Stalin, conflict, barbarism

Jon Beasley-Murray jpb8 at acpub.duke.edu
Sat Mar 11 14:52:16 MST 1995


On Sat, 11 Mar 1995, Kenny Mostern wrote:

> If I may say what seems to me the obvious, there has been a great deal of
> mass destruction and murder this century, so this paragraph hardly
> provides specific reasons for saying *anything* about marxism, except
> perhaps that marxism, like everything else, can be used to the ends of
> murderers.  I don't know about you, but I'm not surprised by this.

This is not surprising, I agree, but it should still be unsettling.  It
is unsettling in the same way that Auschwitz should be unsettling.  Or in
somewhat the same manner in which Benjamin famously says that "There is
no document of civilization which is not at the same time a document of
barbarism."  Marxism is not, of course, invulnerable to this, and
Stalinism is perhaps the name for its particular barbarism.  We are
implicated in this century's various genocides.

Incidentally, I think many, if not most, of those associated with
poststructuralist and postmodern theory are well aware of and
consistently return to this problematic (especially with regard to
fascism).  I think here especially of Lyotard and Deleuze and Guattari.
In the transition to the US, however, this aspect of these theories tends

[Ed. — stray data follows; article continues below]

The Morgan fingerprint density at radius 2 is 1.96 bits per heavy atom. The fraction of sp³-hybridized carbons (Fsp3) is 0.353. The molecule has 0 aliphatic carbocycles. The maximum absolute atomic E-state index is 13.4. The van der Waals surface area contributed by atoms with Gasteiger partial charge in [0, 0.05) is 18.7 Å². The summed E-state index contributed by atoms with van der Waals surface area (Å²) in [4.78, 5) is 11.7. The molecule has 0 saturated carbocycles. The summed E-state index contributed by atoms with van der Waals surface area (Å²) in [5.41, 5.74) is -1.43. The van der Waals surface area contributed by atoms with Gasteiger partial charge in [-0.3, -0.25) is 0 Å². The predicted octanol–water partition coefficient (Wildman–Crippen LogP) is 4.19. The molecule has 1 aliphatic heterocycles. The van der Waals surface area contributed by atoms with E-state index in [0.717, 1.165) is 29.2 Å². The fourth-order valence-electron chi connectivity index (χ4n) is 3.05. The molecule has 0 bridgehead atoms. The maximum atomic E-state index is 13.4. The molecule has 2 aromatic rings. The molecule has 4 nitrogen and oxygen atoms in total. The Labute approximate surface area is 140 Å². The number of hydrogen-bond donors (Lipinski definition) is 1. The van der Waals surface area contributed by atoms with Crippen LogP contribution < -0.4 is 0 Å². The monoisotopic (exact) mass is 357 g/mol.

to have been lost--maybe because the US has not had to deal with the
after-effects of the second world war in the same ways as France, with
its collaborators as well as its resistors, has very publically had to.
The fuss about the Smithsonian exhibition of the Enola Gay shows the way
in which US public discourse continues to repress and prevent any sense
of what I am here calling unsettlement.

While this "unsettlement" should not of course be paralyzing, and should
not in itself preclude either marxist analysis or action for social change
(though these might be the conclusions of the most self-reflexive and
text-centered of those who work within "Theory"), it should, perhaps, as
Chris Burford suggests, make for a constitutive conflict within marxist
or, more generally, left discussion.  It one of the prime weaknesses of
the left that it has preferred to adopt the pedagogical tones of
self-righteousness, producing conflict as splintering and sectarianism,
rather than working through (without the necessary aim of resolving) such
important, and conflictual, unsettlement.

> Kenny Mostern

Take care

Jon

Jon Beasley-Murray
Literature Program
Duke University
jpb8 at acpub.duke.edu
http://jefferson.village.virginia.edu/~spoons


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